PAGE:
Taco Bell—the largest and most recognizable taco chain in the world—isn’t allowed to use the phrase “Taco Tuesday,” and the brand is now taking a stand. 

Since 1989, the phrase has been trademarked by Taco John’s almost everywhere. It prevents businesses in 49 of 50 states from using the expression. In New Jersey, a small business called Gregory’s owns the trademark. 

On Tuesday, Taco Bell filed a legal petition to remove the trademark—from both Taco John’s and Gregory’s—and release it to the public. The company even created a Change.org website for people to vote in favor of freeing the trademark. 

Taco Bell’s argument is that “Taco Tuesday” is a common, generic term. 

“This Petition is brought because Taco Bell believes that tacos, just like the joy they bring, belong to everyone on any day,” the petition states. “Ergo, ‘Taco Tuesday should belong to everyone.” 

According to CNN, a Taco John’s operator came up with the phrase “Taco Twosday” in the early 1980s to boost sales, and the promotion worked so well it was shared across the system. The naming was eventually switched to “Taco Tuesday” and trademarked. Since then, Taco John’s has defended ownership of the phrase and sent cease-and-desist letters to competitors.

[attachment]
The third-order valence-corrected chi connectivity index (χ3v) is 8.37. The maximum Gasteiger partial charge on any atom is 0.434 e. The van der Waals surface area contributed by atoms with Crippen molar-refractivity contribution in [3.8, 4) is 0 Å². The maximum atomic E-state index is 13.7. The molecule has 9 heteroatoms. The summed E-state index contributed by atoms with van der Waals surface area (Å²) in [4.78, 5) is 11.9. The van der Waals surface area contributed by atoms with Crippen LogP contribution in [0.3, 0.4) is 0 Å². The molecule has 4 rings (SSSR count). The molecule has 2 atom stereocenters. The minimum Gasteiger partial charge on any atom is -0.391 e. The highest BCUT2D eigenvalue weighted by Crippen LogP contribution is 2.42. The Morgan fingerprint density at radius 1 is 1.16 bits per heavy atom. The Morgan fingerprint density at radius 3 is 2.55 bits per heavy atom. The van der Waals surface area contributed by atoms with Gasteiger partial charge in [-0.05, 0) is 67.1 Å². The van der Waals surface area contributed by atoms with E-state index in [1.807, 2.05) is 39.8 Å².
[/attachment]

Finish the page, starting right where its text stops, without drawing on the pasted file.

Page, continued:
Josh Gerben, a trademark lawyer, told CNN that Taco Bell could very well win the case since the term “Taco Tuesday” has become so commonplace. He said the fact that Taco John’s created the phrase may not be enough to keep the trademark. 

Taco John’s said Taco Bell did not reach out about its litigation. 

The chain isn’t shying away either. In direct response to Taco Bell’s announcement, Taco John’s released a new Taco Tuesday promotion—$2 for 2 Tacos (crispy or soft shell) every day until May 31 for rewards members. 

Taco John’s CEO Jim Creel said the brand is offering an invitation for Taco Bell fans to “liberate themselves by coming by to see how flavorful and bold tacos can be at Taco John’s all month long.”

“When it comes right down to it, we’re lovers, not fighters, at Taco John’s,” Creel said in a statement. “But when a big, bad bully threatens to take away the mark our forefathers originated so many decades ago, well, that just rings hollow to us. If ‘living más’ means filling the pockets of Taco Bell’s army of lawyers, we’re not interested.” 

CNN reported that it could take up to two years before a decision is made. Taco John’s has 40 days to file a response, and if no agreement is reached, both sides will present evidence supporting their case. Following that would be a trial and oral arguments. 

Fast Food, Growth, Legal, Marketing & Promotions, Operations, Story, Taco Bell, Taco John's